It's become popular to write off the Steelers in the 2012 season even before they report to training camp Wednesday in Latrobe. ESPN analysts have said the window is closing quickly for the current players. SI.com says this could be the year the team takes a big step back. Others are saying much worse.
Concerns are everywhere, according to the critics. A new offense and new offensive coordinator. A young offensive line that could start two rookies, a second-year man and a third-year pro. A new featured running back. An old defense. A serious void in leadership.
The Baltimore Ravens beat the Steelers twice last season. Why can't they do it again? The Cincinnati Bengals made the playoffs last season behind a rookie quarterback. They will be better.
On and on, it goes.
I just have one question.
Does Ben Roethlisberger still play for the Steelers?
No window is closing.
The Steelers do have a new offense with new offensive coordinator Todd Haley. They could have an exceptionally young offensive line with rookies David DeCastro and Mike Adams, second-year man Marcus Gilbert and third-year pro Maurkice Pouncey. They will have a new featured back, Ike Redman. The defense is old in spots. Team leaders Hines Ward, Aaron Smith, Chris Hoke and, especially, James Farrior are gone.
It's all true.
But none of the issues is insurmountable.
Really, how much different will Haley's offense be? As Steelers coach Mike Tomlin said after hiring Haley, "Much of football is universal." The young linemen are extremely talented and quickly could become the best line the team has had in years. Redman, when last seen in January, was running for 121 yards against the Denver Broncos. The defense still has plenty of fight left and just needs James Harrison and LaMarr Woodley to stay healthy. Brett Keisel and Casey Hampton, Larry Foote and Troy Polamalu, and Roethlisberger and Pouncey remain as strong locker-room leaders.
Beyond all of that, I can't get past the edge that Roethlisberger gives the Steelers.
"He's as good as there's ever been," former Steelers offensive coordinator Bruce Arians was saying over the telephone the other day. "He doesn't get nearly the credit he deserves. You hear about [Peyton] Manning and [Tom] Brady and [Aaron] Rodgers ... Rodgers hasn't touched what Ben has done."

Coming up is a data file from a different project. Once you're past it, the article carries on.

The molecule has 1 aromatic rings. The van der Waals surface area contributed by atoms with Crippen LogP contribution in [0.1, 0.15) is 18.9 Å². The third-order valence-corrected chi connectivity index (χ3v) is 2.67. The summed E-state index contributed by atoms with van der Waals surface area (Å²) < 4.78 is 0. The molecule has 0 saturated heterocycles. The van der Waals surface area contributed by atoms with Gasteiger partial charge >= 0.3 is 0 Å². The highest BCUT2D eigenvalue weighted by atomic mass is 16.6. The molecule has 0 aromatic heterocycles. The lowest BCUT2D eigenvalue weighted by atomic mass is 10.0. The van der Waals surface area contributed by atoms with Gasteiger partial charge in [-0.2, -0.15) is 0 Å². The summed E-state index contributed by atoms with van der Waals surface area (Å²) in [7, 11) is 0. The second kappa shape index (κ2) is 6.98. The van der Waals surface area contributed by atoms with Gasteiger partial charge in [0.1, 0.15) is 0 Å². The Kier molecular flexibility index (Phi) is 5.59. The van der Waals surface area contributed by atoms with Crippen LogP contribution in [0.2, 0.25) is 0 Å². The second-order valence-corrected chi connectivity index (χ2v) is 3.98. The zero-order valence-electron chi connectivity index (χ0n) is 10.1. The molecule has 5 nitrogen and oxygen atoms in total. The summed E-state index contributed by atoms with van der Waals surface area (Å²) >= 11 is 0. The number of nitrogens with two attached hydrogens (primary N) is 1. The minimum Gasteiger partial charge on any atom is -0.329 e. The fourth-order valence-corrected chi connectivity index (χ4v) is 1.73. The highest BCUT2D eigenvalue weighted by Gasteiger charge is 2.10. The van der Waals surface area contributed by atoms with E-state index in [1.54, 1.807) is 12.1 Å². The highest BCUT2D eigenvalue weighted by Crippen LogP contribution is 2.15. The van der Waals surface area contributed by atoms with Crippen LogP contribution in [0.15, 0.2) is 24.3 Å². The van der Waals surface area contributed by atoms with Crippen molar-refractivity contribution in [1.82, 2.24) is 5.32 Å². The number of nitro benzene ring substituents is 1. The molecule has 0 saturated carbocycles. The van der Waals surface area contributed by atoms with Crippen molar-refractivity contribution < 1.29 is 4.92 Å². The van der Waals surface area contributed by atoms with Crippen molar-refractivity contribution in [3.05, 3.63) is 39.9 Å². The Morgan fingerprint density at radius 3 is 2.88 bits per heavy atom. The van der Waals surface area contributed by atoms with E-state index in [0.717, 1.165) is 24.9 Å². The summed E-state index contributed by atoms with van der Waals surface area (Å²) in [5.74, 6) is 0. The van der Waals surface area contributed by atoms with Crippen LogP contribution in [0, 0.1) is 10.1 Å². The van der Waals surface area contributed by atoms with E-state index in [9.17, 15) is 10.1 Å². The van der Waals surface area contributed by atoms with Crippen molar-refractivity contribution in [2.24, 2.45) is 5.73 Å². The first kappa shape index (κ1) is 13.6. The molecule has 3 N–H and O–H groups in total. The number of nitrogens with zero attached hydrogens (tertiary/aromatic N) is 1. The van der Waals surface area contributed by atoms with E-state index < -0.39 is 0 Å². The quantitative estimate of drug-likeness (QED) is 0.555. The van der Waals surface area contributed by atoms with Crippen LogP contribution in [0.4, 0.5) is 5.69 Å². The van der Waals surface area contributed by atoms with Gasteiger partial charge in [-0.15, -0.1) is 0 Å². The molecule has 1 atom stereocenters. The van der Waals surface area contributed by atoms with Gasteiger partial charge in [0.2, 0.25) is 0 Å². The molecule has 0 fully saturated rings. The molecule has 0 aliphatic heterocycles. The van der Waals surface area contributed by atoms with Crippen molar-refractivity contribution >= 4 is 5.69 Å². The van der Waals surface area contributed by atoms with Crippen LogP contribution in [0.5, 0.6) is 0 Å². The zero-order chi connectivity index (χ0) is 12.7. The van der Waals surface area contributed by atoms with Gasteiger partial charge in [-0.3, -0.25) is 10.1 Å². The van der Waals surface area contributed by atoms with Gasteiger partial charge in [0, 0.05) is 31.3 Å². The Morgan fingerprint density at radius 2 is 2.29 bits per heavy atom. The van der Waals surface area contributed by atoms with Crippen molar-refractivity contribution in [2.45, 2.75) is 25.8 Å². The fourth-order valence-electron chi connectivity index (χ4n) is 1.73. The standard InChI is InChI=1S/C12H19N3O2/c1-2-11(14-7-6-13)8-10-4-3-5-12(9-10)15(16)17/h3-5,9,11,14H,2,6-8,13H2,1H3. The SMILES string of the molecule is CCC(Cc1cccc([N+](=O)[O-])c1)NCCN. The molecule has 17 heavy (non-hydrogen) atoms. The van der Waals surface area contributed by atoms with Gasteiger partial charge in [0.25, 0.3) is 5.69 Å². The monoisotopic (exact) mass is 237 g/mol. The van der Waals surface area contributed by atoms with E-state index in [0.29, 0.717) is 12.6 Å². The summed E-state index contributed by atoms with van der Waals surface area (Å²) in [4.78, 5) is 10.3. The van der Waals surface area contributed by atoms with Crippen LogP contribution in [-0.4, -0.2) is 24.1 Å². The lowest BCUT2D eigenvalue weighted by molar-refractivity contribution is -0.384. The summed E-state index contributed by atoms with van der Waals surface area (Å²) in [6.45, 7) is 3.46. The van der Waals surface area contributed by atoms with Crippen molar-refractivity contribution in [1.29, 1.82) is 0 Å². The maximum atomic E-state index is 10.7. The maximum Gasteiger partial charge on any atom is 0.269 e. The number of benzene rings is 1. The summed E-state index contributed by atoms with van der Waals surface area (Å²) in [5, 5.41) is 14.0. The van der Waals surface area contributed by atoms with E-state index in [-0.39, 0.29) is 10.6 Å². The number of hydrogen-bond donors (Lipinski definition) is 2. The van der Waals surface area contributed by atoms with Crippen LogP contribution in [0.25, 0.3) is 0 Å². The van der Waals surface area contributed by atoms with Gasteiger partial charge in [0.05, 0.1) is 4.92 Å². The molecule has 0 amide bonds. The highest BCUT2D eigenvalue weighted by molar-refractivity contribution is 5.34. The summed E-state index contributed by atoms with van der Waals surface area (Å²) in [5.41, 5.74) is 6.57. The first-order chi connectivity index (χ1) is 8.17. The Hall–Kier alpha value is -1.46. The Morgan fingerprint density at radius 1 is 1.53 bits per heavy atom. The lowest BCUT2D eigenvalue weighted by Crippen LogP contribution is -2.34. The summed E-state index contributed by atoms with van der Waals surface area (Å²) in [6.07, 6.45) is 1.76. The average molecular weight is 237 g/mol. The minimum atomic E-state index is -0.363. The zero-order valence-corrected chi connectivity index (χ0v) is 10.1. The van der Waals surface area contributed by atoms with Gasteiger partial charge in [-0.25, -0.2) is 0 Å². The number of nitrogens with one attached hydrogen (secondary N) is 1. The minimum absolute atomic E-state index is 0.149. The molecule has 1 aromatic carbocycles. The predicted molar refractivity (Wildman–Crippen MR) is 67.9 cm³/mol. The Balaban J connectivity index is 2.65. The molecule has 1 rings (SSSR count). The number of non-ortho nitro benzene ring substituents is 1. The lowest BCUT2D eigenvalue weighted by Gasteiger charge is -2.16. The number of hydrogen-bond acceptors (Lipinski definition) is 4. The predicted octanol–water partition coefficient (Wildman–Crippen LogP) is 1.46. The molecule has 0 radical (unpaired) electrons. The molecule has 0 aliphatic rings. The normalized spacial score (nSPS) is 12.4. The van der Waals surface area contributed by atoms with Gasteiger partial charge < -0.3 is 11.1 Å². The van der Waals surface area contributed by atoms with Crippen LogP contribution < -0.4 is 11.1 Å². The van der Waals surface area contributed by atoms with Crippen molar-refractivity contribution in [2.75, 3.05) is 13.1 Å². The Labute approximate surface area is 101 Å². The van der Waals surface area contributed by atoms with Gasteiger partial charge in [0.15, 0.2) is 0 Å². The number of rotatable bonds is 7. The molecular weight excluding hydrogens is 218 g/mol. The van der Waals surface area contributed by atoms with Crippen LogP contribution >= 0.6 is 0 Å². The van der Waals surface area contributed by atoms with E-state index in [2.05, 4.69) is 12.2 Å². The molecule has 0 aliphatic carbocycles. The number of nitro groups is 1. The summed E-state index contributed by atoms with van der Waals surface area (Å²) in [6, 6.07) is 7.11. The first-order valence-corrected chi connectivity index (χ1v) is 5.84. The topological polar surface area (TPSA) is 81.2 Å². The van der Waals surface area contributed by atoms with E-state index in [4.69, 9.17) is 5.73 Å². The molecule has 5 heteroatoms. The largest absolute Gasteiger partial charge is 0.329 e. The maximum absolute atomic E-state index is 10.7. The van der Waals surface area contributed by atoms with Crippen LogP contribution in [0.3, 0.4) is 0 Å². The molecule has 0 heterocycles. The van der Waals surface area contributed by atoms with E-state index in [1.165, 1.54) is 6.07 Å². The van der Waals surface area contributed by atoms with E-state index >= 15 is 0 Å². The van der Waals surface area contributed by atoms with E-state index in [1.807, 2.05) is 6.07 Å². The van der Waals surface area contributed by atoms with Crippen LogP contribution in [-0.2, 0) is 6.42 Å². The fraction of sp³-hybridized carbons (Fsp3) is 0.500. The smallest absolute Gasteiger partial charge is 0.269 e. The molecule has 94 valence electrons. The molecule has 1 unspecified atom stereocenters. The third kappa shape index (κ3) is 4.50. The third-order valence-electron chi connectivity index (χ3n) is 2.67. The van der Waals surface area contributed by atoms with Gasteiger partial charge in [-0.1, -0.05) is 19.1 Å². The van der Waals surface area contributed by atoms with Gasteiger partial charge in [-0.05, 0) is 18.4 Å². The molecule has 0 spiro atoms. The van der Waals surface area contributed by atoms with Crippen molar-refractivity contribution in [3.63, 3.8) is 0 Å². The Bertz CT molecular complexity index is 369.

OK, so Arians is biased. He spent the past eight seasons working with Roethlisberger, the past five as his offensive coordinator. But that doesn't change the fact Roethlisberger is the best quarterback in the AFC North Division. He's better than the Ravens' Joe Flacco despite Flacco's silly assertion during the winter that he's the NFL's best. He's better than the Bengals' Andy Dalton, who had a fine rookie year last season.
No step back is going to happen as long as Roethlisberger stays healthy.
Many of us spent much of the offseason agonizing over a potential conflict between Roethlisberger and Haley. That's more a reflection of us than of those two. Agonizing over every little thing about the Steelers is how we spend our winter, spring and much of the summer. That's especially true when the team gets bounced early from the playoffs, as it did in January in Denver. Getting Tebowed still hurts, doesn't it?
In most cases, we waste our time.
We fret over nothing.
I suspect it will be that way with Roethlisberger and Haley.
Yes, Roethlisberger loved playing for Arians. Yes, Haley has the reputation of being a much tougher-love coach than Arians. Yes, Roethlisberger is troubled by the uncertainty that goes with change, just as many of us are. And yes, he has whined about the intricacies of Haley's offense, probably too much.
But Roethlisberger is no fool. Beyond that, he's an incredible competitor who will do anything to win. He has talked openly of adding Super Bowl rings to his collection. He would love to add three more, which would give him five, one more than Steelers Hall of Famer Terry Bradshaw. I think, in the end, Roethlisberger will be remembered as the better quarterback, but five rings would leave no doubt.
"Ben is going to be good no matter who is calling the plays," Arians said when asked how he expects Roethlisberger to adjust to Haley. "He has that will to win, that passion. He's a Steeler. He's not going to let his teammates down."
I don't care if Arians is biased.
I couldn't agree with him more.
How can anyone count out the Steelers as long as Roethlisberger is the quarterback?
It's not as if the Ravens don't have flaws. They will play much -- if not most -- of the season without NFL Defensive Player of the Year Terrell Suggs (torn Achilles tendon). It's not as if the Bengals can't be the team that takes the step back. They have had 13 winning seasons in their 44-year existence. They have not had consecutive winning seasons since 1981 and 1982.
I know, it's July 22, still three days before the start of training camp.
Much can happen between now and January.
But if other pundits can opine that the window is closing on these Steelers, I can say that they are the team to beat in the AFC North.
Just stay healthy, No. 7.roncook
Ron Cook: firstname.lastname@example.org. Ron Cook can be heard on the "Vinnie and Cook" show weekdays from 10 a.m. to 2 p.m. on 93.7 The Fan.